Not having an engine, oil and fuel systems, injectors, valves, cams and belts, transmission, mechanical pumps, exhaust system, etc. does cut down not only on maintenance but on pre and post warranty repairs. My best guess is that the maintenance/repair revenue to the dealership will be about 20% of a comparable ICE or even lower as engine/transmission repairs although infrequent are very costly. If you break down maintenance service into two categories - essential maintenance (tune up, oil change, etc.), and less costly preventive maintenance (checking brake fluid level, changing cabin filter, etc.), then the 2011 Leaf owner's manual shows only one essential service - replacing the motor/power electronics coolant after 75,000 miles. Even this is not a costly item, as compared to a tune up service after each 12,000 or 24,000 miles. And then as the vehicle ages, the power train of an EV, including the battery performance, does not really age, and the battery capacity is under an 8 year warranty. But for ICE vehicles, the power train deterioration accelerates, as it ages. It is the well known difference in the probability of breakdown between a mechanical device and its equivalent electrical/electronic device. Does an electrical baseboard heater need as much maintenance as a boiler?
The warranty claims you make may or may not be true. Based on the experiences with my 2011 Leaf I'd say it had way more trips to the dealer for warranty work than my wife's 2010 Sonata. In less than 9100 miles we had to have the brake rotors cut twice to stop the brakes from "Grabbing" and we soon will be looking at a battery replacement. all on a 4 year old car with 9100 miles on it.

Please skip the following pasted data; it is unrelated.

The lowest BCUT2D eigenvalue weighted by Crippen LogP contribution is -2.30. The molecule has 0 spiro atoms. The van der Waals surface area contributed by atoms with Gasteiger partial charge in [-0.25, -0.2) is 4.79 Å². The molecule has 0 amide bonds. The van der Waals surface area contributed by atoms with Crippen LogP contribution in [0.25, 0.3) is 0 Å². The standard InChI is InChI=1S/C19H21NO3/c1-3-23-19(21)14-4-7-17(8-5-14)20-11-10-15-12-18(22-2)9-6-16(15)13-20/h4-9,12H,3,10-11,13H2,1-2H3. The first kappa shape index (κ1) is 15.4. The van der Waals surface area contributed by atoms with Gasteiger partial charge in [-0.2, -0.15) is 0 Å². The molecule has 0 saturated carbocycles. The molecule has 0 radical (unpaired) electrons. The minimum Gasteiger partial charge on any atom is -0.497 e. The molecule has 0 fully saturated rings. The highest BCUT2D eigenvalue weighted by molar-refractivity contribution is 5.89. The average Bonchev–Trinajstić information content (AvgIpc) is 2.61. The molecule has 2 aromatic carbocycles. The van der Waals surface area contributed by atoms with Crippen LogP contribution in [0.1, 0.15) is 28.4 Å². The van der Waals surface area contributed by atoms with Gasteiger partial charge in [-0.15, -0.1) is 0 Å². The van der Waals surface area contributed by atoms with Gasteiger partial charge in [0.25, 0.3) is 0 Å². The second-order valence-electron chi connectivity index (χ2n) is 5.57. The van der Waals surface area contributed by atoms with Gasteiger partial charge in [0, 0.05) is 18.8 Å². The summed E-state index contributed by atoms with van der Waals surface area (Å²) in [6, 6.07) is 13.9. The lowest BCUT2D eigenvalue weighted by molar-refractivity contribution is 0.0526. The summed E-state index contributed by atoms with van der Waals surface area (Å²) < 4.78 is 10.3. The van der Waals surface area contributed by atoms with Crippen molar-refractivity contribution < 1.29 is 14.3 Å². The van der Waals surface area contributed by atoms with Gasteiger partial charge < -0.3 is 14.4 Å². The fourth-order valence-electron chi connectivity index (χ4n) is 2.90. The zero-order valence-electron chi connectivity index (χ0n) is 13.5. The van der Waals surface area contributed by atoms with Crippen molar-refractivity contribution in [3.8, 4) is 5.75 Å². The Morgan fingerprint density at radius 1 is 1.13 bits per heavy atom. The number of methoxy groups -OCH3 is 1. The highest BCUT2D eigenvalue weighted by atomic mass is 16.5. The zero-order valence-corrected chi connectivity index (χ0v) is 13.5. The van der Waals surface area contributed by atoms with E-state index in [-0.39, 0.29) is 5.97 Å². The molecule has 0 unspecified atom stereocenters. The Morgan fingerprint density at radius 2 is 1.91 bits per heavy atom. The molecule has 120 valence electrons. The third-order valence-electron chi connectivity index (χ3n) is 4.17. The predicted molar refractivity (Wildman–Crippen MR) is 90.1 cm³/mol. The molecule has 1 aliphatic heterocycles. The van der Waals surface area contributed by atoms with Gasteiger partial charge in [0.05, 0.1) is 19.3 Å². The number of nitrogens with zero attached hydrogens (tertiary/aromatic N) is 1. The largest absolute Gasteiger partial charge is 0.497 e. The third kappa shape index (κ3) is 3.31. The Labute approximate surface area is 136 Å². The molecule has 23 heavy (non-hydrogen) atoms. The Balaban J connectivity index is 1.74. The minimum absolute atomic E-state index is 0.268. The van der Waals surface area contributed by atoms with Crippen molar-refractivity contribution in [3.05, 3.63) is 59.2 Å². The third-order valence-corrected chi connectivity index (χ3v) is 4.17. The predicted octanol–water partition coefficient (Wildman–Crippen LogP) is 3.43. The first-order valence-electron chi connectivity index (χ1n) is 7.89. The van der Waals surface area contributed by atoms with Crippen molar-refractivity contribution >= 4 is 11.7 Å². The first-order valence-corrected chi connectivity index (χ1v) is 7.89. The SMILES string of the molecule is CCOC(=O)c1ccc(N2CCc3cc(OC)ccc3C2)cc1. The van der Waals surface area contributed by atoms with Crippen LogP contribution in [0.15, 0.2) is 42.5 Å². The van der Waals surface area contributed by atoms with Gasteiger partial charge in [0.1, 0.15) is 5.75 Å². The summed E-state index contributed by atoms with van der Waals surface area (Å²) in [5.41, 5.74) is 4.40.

The author of this article doesn't have his facts in order. The next generation battery for the Leaf will not be the 200-250 mile range battery. It is in the 140-150 mile range and they have already begun production on it at the Smyrna, TN plant. The new Leaf's will hit dealers later this summer or early fall. I agree with the author in that us Leaf owners visit the gas station every night when we park the vehicle so we can charge pretty much whenever we want. But what about the people who live in apartments who don't have access to their own personal charger? What about that emergency that pops up while I'm at work and I suddently need to drive 100 miles for whatever reason? Another reason for the 200-250 mile range is that that is roughly the average distance between any major metro area. And the metro areas are where the DCQC's are going to be popping up first.
@EVman "The next generation battery for the Leaf will not be the 200-250 mile range battery. It is in the 140-150 mile range and they have already begun production on it at the Smyrna, TN plant." That's HUGE! Tell me more! Any info on pricing?
The pricing is never announced until vehicles are at the dealerships. They give a price range in several news articles. My guess is that the price will not go up that much due to economies of scale. The price of the raw materials to make the batteries goes down the more batteries you make. Lots of new competition for the Leaf which is good for all manufacturers and consumers.
We had a Leaf for 3 years and liked it but couldn't stomach the idea of 3 more years of limited range. We bought one of the last Rav4EVs which is rated at 90-some miles but actually goes much farther (I guess Toyota didn't want to hear any complaints). In practice the 42kwh battery comfortably goes about double the range of the Leaf. Even without the QC, it's a lot more practical.